You see, I had enemies. And not all of them were human. But that was all right. I wasn't human either.
If you like what you read, let me know. If not, let me know how I could improve. Thank all of you for caring to drop by.
Here's a song about hope and Hurricane Katrina :

Friday, August 28, 2015


Visit where the mayor's office would rather not have you come 

and see:

The corner of Flood and North Galvez streets, Lower 9th Ward, New Orleans.

This isn't the place President Obama crooned of Thursday, a city that "is coming back better and stronger."


this is where the ruins of sinking curbs and shattered concrete foundations betray the missing homes.

They speak of people lost and whole sections of community obliterated. 

They murmur of what has not -- and perhaps will not ever -- be replaced.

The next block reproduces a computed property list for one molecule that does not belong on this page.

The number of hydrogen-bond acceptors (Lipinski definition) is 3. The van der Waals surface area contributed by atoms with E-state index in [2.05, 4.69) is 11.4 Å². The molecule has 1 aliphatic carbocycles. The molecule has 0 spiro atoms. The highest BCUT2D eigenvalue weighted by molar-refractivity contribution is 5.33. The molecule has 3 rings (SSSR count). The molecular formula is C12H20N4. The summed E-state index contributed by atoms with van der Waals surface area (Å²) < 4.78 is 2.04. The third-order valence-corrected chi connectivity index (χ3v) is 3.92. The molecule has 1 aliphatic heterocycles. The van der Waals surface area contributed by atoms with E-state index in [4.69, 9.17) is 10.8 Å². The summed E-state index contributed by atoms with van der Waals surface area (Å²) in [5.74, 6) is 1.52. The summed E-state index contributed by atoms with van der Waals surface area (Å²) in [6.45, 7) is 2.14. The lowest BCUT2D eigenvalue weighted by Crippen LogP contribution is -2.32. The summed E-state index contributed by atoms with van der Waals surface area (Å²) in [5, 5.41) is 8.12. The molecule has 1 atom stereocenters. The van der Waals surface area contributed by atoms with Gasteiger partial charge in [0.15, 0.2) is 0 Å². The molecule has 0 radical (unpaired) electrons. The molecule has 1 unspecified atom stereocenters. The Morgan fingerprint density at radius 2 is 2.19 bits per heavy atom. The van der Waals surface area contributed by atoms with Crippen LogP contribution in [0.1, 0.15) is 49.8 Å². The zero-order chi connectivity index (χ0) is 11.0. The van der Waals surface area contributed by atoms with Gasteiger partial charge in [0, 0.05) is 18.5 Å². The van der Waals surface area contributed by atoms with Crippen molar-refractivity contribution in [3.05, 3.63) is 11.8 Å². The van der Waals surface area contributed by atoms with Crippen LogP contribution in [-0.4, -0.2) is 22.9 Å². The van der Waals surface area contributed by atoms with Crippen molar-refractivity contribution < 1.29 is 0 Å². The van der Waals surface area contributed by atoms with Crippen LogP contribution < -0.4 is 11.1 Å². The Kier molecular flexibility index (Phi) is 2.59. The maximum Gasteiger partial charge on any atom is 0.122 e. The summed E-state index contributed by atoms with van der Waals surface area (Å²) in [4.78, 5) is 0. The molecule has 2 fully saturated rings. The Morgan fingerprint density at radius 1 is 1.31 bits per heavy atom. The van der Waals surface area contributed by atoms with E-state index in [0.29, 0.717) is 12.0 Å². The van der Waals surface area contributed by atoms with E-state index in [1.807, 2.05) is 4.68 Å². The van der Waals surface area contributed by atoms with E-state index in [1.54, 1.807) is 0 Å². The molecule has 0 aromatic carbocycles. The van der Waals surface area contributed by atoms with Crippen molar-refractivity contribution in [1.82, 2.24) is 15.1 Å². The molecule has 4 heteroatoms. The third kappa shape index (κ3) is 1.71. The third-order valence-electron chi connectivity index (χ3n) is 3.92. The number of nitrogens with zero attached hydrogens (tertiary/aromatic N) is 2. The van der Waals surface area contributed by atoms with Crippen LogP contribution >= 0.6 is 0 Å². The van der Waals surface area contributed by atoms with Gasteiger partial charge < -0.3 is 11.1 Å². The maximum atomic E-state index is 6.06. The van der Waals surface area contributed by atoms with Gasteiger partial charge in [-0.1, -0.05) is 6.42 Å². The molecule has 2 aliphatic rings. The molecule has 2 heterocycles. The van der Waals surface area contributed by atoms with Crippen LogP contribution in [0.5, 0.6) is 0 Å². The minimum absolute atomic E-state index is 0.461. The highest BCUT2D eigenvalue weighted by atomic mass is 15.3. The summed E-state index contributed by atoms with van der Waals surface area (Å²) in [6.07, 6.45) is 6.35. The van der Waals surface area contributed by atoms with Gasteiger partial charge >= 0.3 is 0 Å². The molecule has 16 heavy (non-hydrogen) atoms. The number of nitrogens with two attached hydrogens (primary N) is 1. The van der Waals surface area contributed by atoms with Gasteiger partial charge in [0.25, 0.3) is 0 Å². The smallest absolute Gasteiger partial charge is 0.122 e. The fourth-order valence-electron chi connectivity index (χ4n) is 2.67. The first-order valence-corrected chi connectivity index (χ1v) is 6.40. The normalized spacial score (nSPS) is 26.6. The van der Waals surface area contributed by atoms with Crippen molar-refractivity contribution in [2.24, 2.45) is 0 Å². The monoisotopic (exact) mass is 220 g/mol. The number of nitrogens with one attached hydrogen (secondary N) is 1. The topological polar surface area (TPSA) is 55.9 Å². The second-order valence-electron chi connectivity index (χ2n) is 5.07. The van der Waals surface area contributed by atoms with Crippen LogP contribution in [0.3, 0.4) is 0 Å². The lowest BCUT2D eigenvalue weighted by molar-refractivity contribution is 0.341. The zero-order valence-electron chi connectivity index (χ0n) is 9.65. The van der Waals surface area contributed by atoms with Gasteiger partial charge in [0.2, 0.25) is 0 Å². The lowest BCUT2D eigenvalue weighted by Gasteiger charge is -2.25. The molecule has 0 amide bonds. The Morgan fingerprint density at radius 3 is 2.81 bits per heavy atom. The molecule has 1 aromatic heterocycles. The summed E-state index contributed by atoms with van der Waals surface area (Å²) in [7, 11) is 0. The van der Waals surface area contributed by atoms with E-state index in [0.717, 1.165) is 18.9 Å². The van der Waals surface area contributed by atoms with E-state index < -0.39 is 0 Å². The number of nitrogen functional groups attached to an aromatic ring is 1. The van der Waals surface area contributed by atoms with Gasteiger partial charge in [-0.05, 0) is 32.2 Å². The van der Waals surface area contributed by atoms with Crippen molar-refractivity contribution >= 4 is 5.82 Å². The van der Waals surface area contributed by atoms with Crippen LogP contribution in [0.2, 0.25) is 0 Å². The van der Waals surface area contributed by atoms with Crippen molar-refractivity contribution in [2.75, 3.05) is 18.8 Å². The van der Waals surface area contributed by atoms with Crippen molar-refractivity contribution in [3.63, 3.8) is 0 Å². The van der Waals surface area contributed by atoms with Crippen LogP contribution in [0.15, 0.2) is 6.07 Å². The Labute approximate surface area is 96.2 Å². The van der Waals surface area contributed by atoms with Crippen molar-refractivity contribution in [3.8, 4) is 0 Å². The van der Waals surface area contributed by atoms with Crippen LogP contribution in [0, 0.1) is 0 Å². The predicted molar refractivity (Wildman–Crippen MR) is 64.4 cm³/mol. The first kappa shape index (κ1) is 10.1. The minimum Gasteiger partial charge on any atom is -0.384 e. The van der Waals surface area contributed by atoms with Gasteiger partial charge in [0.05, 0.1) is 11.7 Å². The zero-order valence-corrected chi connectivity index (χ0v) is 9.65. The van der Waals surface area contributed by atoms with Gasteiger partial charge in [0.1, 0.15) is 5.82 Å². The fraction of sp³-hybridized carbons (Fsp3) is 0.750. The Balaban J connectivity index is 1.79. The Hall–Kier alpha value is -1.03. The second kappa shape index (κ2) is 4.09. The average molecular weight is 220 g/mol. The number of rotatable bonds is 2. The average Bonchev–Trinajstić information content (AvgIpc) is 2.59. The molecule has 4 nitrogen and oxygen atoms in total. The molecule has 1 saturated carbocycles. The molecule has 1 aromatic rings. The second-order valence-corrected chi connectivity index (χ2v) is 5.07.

One word that symbolizes major failing and limited redress, for belated reaction, and selective improvement.

Ten years have not made New Orleans forget George W. Bush

the president who called himself compassionate 

while he had Air Force One fly over New Orleans during the city's many hours of tremendous need --

and never stop.

Early requests for transportation assistance went unmet 

and post-storm efforts to evacuate those in the worst conditions stretched well beyond reason,


Against the backdrop of my two urban fantasies, FRENCH QUARTER NOCTURNE and END OF DAYS

I reveal what might have been done -- and was not.

The tourists have returned to the French Quarter

 but in Orleans Parish, the share of people living below the poverty level has only grown.

Now, during Hurricane Season, the deeply personal knowledge that officialdom will not save you 

transforms small talk about the weather into animated, anxious faces that know 

they are alone in the storm.

Thursday, August 27, 2015


I. Agnes Hedengård's Video Accuses Fashion Agencies Of 'Absurd' Standards

This Swedish young woman has modelled since she was 15, according to Metro UK.

But now she says she hasn't been able to find work in the last five years

due to the industry's "absurd" standard that has her pegged as "too big."